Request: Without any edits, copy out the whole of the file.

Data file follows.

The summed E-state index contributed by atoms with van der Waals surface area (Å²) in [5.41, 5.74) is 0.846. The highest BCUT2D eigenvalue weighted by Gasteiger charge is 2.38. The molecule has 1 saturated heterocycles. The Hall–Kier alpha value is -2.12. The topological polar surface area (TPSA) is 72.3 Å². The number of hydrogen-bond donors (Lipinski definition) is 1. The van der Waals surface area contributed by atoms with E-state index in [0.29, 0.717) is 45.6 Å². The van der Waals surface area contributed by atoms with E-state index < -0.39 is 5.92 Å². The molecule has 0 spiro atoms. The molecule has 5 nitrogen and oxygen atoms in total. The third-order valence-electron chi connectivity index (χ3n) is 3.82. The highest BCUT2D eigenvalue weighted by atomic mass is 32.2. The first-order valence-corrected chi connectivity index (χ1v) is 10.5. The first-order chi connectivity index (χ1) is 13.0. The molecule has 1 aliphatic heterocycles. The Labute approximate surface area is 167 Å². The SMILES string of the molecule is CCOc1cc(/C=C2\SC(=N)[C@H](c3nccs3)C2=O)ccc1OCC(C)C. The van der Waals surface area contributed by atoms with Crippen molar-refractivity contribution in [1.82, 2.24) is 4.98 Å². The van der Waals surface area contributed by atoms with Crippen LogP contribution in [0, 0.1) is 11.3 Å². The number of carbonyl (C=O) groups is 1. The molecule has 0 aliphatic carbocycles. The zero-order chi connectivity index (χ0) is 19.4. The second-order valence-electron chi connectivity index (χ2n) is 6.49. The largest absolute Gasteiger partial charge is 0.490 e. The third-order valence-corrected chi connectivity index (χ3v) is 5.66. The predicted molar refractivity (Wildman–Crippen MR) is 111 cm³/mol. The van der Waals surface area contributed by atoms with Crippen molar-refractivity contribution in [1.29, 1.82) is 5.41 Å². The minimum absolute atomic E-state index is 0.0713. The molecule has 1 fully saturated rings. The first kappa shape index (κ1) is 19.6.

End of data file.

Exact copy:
The summed E-state index contributed by atoms with van der Waals surface area (Å²) in [5.41, 5.74) is 0.846. The highest BCUT2D eigenvalue weighted by Gasteiger charge is 2.38. The molecule has 1 saturated heterocycles. The Hall–Kier alpha value is -2.12. The topological polar surface area (TPSA) is 72.3 Å². The number of hydrogen-bond donors (Lipinski definition) is 1. The van der Waals surface area contributed by atoms with E-state index in [0.29, 0.717) is 45.6 Å². The van der Waals surface area contributed by atoms with E-state index < -0.39 is 5.92 Å². The molecule has 0 spiro atoms. The molecule has 5 nitrogen and oxygen atoms in total. The third-order valence-electron chi connectivity index (χ3n) is 3.82. The highest BCUT2D eigenvalue weighted by atomic mass is 32.2. The first-order valence-corrected chi connectivity index (χ1v) is 10.5. The first-order chi connectivity index (χ1) is 13.0. The molecule has 1 aliphatic heterocycles. The Labute approximate surface area is 167 Å². The SMILES string of the molecule is CCOc1cc(/C=C2\SC(=N)[C@H](c3nccs3)C2=O)ccc1OCC(C)C. The van der Waals surface area contributed by atoms with Crippen molar-refractivity contribution in [1.82, 2.24) is 4.98 Å². The van der Waals surface area contributed by atoms with Crippen LogP contribution in [0, 0.1) is 11.3 Å². The number of carbonyl (C=O) groups is 1. The molecule has 0 aliphatic carbocycles. The zero-order chi connectivity index (χ0) is 19.4. The second-order valence-electron chi connectivity index (χ2n) is 6.49. The largest absolute Gasteiger partial charge is 0.490 e. The third-order valence-corrected chi connectivity index (χ3v) is 5.66. The predicted molar refractivity (Wildman–Crippen MR) is 111 cm³/mol. The van der Waals surface area contributed by atoms with Crippen molar-refractivity contribution in [1.29, 1.82) is 5.41 Å². The minimum absolute atomic E-state index is 0.0713. The molecule has 1 fully saturated rings. The first kappa shape index (κ1) is 19.6.